Of course, Zillow, Trulia, and the rest have map features, but it’s not nearly as easy to select the properties you want to search for.
Furthermore, the MLS allows you to export that list to Excel, where you can manipulate the data as you like. Or you can create a CMA for yourself like the ones real estate agents often provide their clients. These CMAs include all sorts of useful information like market trends, price averages, price/sq. foot averages, days on market averages, etc.
And of course, if you want to list properties and do business as a real estate agent as well as an investor, the MLS is a must.
But the question still stands: Are there any good investment deals left on the MLS, and if so, how do you find them?
How We’ve Found MLS Deals
Back in the good ol’ days (really the bad ol’ days for everyone except for real estate buyers) after the Great Recession, buying off the MLS was easy. There were REOs (bank-owned foreclosures) all over the place. Most of them needed work, but the banks were desperate to get them off their books and would quite often sell at a steep discount.
We would go out on a “property tour” and look at 15 or so houses, mostly REOs. Then we would make offers on maybe 13 and get two, or something like that. We continued this practice for several years and built up a very solid portfolio.
Those days are gone, however. Some think the COVID-19 recession will bring them back, but there has been no sign of that as of yet.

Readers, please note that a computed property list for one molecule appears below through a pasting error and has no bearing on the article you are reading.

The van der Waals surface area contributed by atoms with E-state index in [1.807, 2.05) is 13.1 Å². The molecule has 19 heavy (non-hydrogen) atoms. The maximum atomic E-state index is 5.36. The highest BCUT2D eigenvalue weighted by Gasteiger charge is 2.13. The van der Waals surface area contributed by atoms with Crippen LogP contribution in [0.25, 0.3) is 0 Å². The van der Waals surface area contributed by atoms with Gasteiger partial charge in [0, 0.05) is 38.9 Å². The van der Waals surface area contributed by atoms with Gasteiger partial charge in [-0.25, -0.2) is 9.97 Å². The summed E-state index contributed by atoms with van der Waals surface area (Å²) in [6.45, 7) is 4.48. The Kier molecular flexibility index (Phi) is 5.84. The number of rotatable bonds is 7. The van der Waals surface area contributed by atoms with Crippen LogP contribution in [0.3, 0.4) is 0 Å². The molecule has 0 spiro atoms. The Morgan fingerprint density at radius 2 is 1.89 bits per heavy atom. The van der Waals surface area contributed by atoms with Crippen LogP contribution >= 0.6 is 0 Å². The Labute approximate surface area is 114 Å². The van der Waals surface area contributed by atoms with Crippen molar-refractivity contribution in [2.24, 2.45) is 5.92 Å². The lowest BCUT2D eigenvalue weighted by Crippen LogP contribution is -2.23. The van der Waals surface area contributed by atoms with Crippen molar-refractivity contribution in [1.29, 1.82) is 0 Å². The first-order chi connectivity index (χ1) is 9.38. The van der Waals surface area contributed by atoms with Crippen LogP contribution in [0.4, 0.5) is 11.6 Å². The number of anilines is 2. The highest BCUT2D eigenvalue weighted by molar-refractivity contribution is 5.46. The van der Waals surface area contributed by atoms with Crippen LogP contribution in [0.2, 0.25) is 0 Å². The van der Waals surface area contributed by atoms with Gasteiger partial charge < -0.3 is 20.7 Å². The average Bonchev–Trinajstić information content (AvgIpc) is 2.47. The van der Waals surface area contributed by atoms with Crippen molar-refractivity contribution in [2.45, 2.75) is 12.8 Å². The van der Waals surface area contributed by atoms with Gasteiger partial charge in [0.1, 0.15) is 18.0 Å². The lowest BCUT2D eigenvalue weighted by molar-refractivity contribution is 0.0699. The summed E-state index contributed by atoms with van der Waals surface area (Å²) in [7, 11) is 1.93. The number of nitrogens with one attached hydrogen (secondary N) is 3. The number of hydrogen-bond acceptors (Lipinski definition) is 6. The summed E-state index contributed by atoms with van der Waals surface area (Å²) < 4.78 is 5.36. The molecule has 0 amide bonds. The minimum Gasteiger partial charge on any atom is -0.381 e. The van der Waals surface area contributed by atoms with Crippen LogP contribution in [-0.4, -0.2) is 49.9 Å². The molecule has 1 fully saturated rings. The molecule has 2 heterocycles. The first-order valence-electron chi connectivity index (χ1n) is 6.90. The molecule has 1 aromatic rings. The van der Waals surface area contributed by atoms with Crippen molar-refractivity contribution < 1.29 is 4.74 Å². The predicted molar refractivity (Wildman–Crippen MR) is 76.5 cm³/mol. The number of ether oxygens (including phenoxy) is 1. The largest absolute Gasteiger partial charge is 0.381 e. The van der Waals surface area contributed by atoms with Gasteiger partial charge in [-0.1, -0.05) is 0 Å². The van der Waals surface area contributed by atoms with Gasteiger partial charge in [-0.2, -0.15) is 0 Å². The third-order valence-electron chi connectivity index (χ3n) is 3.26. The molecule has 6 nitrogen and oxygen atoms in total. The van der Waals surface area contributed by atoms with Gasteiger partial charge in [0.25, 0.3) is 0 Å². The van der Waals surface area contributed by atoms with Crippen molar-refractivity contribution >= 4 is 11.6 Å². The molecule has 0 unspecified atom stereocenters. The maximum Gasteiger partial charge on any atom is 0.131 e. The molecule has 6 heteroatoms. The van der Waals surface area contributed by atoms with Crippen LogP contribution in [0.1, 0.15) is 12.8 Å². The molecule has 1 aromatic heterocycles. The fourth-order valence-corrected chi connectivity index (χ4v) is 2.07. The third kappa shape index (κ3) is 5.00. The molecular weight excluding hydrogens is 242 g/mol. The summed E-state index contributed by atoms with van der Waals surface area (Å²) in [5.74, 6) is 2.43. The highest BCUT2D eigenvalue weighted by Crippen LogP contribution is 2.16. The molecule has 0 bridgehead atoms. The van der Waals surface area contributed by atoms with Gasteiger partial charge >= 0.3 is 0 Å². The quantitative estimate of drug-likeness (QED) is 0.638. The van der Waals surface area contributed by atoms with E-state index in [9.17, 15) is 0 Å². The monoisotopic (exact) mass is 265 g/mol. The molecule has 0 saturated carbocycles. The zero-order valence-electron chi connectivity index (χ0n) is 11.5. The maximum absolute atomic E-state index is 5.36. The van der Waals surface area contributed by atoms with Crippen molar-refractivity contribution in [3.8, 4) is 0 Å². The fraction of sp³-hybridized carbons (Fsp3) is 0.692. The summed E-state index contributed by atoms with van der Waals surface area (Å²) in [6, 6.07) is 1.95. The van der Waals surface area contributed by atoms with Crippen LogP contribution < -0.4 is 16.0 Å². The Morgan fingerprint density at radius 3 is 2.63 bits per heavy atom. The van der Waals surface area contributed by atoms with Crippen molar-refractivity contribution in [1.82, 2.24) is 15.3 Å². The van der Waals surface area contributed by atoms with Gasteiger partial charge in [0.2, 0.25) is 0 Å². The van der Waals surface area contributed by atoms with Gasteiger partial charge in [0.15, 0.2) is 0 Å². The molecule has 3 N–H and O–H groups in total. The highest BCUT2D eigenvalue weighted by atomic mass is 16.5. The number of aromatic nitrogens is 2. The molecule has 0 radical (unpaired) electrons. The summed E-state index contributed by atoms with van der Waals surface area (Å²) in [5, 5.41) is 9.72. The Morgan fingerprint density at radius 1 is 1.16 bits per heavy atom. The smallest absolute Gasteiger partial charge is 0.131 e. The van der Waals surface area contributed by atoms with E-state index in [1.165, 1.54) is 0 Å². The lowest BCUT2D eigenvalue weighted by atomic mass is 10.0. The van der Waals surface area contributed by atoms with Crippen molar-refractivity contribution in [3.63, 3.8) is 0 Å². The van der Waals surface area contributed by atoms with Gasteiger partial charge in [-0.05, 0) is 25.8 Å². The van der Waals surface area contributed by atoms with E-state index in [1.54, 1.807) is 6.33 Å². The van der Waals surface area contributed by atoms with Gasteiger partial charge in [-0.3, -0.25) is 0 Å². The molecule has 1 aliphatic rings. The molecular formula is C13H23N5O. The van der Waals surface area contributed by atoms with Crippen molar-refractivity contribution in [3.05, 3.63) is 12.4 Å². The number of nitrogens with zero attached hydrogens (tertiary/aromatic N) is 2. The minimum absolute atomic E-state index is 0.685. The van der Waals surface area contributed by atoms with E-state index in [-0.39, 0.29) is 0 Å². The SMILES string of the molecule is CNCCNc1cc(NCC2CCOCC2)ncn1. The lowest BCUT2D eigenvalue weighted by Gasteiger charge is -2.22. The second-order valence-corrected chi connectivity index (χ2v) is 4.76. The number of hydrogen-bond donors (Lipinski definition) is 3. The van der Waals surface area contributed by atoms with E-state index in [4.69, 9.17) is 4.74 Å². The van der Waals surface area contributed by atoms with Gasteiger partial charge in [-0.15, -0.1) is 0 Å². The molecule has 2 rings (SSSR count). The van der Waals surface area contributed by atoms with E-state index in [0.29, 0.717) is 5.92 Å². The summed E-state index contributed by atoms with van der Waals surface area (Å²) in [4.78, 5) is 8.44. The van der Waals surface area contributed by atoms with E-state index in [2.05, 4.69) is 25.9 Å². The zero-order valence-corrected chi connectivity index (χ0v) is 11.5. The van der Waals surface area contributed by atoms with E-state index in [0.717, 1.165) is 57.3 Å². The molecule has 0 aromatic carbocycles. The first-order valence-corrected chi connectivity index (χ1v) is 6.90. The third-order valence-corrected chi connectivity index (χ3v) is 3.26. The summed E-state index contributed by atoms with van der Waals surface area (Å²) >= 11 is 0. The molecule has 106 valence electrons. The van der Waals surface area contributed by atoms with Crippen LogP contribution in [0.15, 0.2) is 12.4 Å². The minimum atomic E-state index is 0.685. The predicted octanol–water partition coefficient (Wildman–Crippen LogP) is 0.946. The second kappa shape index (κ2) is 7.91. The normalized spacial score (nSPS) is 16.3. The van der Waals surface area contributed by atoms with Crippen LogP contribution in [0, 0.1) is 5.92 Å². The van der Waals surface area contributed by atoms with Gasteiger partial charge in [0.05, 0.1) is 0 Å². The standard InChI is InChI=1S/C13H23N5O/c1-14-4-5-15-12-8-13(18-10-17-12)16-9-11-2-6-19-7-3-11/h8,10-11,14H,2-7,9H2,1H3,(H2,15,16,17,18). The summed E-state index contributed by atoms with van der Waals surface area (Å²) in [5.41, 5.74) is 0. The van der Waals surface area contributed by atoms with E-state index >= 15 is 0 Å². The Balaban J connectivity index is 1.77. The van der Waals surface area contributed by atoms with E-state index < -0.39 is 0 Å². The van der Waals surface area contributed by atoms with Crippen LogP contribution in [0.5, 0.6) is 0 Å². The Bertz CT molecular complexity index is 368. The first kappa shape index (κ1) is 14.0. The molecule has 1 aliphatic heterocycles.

Nowadays, you are going to do far better with more active marketing campaigns such as letter campaigns or SEO marketing. Indeed, in the last few years, we have bought more deals from wholesalers than off the MLS.
But even still, we have gotten a couple of listed houses. The most common is a property that needs a lot of work but is, for whatever reason, listed too low. (This is usually by a bank, but not always.) These properties will almost always get swarmed and go “highest and best.”
There are two keys to those properties. The first is just keeping your eye out for them and being quick. You won’t have much time to make an offer.
The second is not going overboard and offering too much. (They will usually go for over asking price.) As with any auction, you must remember that buying the item for sale is not the same as winning. It’s only “winning” if it’s a good deal. Make sure your maximum offer is still a good deal that meets your requirements.